Bishop White Chest
Bishop White Chest on Chest cabinet was adopted by Cathy and Bill Siegl.
The chest, resides in the second floor of the Bishop White House, in Bishop White’s Bedroom. The chest over the years suffered from light damage to the one side of the chest.
Cathy is a Twilight Tour Guide in the summers and a weekly Friends office volunteer.
Bill, when he is not doing woodworking in his basement, volunteers at Harriton House in Bryn Mawr, the home of Charles Thomson, Secretary of the Continental and Constitutional Congresses.
To Bill, this lovely mahogany chest was better made than anything available in a showroom today. As a woodworker, he appreciates the skill that was necessary to build it and felt that it should be restored. As a Twilight Tour Guide, Cathy was drawn to the history of the piece, its setting in the Bishop White House, and the opportunity to ‘adopt’ a piece of history right here in Independence Park. Bishop White played such a pivotal role in the early nation, especially during the Yellow Fever epidemic in 1793. Cathy recently learned that the piece was actually made in 1770 for a young woman. Having dabbled in family genealogy, she thinks it would be fun to track her down.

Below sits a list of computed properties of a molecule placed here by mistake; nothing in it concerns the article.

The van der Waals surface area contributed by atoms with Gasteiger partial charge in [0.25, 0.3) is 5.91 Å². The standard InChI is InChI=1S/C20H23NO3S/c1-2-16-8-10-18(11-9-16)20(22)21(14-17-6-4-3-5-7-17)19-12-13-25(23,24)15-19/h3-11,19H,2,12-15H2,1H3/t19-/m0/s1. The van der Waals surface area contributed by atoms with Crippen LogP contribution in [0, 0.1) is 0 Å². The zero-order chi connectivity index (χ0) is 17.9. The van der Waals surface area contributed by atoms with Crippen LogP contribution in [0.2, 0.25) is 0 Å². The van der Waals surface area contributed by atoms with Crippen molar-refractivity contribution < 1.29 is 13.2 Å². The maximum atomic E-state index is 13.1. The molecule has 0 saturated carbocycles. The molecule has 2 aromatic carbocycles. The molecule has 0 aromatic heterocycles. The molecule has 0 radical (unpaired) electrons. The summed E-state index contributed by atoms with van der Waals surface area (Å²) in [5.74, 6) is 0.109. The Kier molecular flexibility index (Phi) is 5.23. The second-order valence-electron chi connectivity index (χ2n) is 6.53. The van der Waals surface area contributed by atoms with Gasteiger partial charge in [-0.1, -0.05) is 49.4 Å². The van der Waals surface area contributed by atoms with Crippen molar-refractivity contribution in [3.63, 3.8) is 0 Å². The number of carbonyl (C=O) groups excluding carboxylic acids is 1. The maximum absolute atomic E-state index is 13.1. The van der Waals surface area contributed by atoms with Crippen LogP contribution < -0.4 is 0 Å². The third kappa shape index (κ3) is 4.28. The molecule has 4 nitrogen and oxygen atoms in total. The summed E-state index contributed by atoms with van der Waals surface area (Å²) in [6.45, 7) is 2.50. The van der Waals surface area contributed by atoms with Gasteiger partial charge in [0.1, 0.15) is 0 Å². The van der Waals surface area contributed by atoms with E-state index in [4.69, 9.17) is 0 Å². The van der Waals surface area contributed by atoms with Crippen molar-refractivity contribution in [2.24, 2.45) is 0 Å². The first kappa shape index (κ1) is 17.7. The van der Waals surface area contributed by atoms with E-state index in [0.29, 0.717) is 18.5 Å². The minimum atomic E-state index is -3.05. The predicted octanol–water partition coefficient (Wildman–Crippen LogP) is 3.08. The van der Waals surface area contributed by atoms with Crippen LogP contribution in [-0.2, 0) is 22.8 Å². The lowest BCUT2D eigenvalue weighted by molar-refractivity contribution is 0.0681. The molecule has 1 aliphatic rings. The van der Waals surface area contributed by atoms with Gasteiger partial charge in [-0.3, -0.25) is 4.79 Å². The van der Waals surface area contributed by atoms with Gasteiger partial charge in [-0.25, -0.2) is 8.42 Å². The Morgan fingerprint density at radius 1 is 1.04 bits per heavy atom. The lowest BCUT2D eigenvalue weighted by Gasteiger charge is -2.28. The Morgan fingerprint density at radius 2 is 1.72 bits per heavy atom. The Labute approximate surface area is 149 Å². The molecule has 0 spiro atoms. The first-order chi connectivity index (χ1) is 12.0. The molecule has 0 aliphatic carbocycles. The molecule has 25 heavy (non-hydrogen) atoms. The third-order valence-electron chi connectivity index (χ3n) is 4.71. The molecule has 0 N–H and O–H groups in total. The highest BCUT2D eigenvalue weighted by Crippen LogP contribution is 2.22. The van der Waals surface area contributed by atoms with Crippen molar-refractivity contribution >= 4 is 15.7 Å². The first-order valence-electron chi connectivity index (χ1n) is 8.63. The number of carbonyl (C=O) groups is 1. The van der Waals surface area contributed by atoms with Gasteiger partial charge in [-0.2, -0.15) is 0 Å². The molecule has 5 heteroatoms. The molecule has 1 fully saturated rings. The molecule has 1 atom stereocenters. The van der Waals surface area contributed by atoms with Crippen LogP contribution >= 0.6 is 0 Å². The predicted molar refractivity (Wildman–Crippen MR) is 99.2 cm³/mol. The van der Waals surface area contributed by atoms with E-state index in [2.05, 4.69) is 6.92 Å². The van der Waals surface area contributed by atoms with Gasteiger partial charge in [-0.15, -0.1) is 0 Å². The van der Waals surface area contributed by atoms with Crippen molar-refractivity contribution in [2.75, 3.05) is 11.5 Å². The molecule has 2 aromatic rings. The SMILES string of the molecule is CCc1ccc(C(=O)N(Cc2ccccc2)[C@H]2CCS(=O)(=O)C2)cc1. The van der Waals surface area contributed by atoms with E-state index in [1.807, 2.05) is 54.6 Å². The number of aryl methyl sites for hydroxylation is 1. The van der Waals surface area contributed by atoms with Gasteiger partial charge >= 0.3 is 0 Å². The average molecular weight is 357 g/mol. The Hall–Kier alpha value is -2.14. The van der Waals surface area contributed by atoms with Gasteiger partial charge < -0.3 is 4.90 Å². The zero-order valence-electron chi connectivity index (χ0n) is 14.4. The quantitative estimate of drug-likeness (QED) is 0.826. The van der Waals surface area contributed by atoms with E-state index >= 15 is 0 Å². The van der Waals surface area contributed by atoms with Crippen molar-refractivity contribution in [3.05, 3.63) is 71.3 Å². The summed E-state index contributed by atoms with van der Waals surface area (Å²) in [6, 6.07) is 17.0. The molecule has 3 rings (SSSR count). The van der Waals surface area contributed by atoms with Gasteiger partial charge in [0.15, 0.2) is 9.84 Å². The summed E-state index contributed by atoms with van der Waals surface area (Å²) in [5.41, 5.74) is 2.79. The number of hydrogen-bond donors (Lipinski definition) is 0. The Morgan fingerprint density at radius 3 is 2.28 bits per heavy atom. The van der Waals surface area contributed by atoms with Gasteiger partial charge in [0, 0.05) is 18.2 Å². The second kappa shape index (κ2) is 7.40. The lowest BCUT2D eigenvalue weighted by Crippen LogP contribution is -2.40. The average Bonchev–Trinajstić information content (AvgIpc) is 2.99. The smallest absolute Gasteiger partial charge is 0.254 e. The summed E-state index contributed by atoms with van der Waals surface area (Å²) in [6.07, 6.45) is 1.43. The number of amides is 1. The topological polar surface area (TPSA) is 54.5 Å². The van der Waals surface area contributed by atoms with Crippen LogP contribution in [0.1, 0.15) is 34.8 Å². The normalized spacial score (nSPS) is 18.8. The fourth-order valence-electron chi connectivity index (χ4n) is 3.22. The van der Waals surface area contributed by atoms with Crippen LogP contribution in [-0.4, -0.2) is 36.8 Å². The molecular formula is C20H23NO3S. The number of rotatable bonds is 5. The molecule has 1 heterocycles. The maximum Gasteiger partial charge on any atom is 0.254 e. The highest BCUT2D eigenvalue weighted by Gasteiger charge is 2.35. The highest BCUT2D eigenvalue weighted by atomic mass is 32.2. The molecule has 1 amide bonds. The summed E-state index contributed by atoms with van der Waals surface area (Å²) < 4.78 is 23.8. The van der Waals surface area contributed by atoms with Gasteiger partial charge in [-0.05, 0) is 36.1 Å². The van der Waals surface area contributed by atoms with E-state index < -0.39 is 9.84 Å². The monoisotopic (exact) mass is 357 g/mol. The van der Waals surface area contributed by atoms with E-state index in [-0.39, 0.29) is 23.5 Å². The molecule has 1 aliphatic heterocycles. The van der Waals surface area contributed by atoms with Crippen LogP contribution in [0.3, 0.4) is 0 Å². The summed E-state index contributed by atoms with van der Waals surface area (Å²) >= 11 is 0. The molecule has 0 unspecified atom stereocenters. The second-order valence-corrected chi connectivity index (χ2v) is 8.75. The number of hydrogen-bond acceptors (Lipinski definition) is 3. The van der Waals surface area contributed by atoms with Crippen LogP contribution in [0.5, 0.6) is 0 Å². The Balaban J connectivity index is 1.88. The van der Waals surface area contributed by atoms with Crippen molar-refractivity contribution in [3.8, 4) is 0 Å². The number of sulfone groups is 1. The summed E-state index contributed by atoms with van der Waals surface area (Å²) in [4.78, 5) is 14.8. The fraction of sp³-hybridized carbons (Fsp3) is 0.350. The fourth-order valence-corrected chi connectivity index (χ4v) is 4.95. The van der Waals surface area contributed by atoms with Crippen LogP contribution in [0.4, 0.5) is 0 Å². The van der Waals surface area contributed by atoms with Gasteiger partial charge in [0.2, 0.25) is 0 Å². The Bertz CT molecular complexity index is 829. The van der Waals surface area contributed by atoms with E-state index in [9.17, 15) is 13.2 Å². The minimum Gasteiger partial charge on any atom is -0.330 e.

The chest has now been conserved and Cathy and Bill could not be happier with the work.
I was drawn to the project because it was a beautiful example of craftsmanship in wood. I felt like Salieri hearing Mozart. I could appreciate the level of work but knew it was way beyond anything I would ever be capable of doing. I particularly enjoyed watching the restorer work on the piece. He also was a craftsman and his technique amazed me. Being an ‘Artifact Adopter” also gave me a chance to touch the piece, which was great. It is nice to know that we had a bit in helping something special be preserved.
I thoroughly enjoyed the whole concept of Adopt-an- Artifact and appreciated how quickly it was supported by both the Park and the Friends. Kicking off such a project and being so close to the artifacts gave me chills. We got to see the chest-on-chest in the Bishop White House before, during and after the conservation, to meet Mike, the craftsman, and to take as many pictures as Bill wanted. It makes us feel welcome and reinforces one of my favorite Park mottos: Maintenance is Preservation!
Remember, you can be more than a Friend, you can be a Hero